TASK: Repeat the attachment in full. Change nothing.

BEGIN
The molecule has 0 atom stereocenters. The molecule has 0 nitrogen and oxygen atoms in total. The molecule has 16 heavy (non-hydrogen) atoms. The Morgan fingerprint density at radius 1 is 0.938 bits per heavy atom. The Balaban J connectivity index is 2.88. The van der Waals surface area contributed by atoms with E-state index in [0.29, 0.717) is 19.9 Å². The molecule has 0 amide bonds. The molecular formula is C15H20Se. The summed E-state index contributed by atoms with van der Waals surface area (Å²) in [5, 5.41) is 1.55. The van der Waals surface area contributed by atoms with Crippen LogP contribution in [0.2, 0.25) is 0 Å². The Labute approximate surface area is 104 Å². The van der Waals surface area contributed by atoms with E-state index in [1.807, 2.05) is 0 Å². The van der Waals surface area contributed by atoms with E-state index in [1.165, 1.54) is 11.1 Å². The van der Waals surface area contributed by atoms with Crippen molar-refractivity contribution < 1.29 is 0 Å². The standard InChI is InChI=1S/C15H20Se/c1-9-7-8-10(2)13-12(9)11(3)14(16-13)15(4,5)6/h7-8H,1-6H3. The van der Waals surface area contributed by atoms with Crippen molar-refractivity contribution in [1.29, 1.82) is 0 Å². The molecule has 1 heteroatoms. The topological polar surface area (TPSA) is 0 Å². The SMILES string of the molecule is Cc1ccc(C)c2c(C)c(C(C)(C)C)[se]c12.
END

The molecule has 0 atom stereocenters. The molecule has 0 nitrogen and oxygen atoms in total. The molecule has 16 heavy (non-hydrogen) atoms. The Morgan fingerprint density at radius 1 is 0.938 bits per heavy atom. The Balaban J connectivity index is 2.88. The van der Waals surface area contributed by atoms with E-state index in [0.29, 0.717) is 19.9 Å². The molecule has 0 amide bonds. The molecular formula is C15H20Se. The summed E-state index contributed by atoms with van der Waals surface area (Å²) in [5, 5.41) is 1.55. The van der Waals surface area contributed by atoms with Crippen LogP contribution in [0.2, 0.25) is 0 Å². The Labute approximate surface area is 104 Å². The van der Waals surface area contributed by atoms with E-state index in [1.807, 2.05) is 0 Å². The van der Waals surface area contributed by atoms with E-state index in [1.165, 1.54) is 11.1 Å². The van der Waals surface area contributed by atoms with Crippen molar-refractivity contribution < 1.29 is 0 Å². The standard InChI is InChI=1S/C15H20Se/c1-9-7-8-10(2)13-12(9)11(3)14(16-13)15(4,5)6/h7-8H,1-6H3. The van der Waals surface area contributed by atoms with Crippen molar-refractivity contribution in [1.29, 1.82) is 0 Å². The molecule has 1 heteroatoms. The topological polar surface area (TPSA) is 0 Å². The SMILES string of the molecule is Cc1ccc(C)c2c(C)c(C(C)(C)C)[se]c12.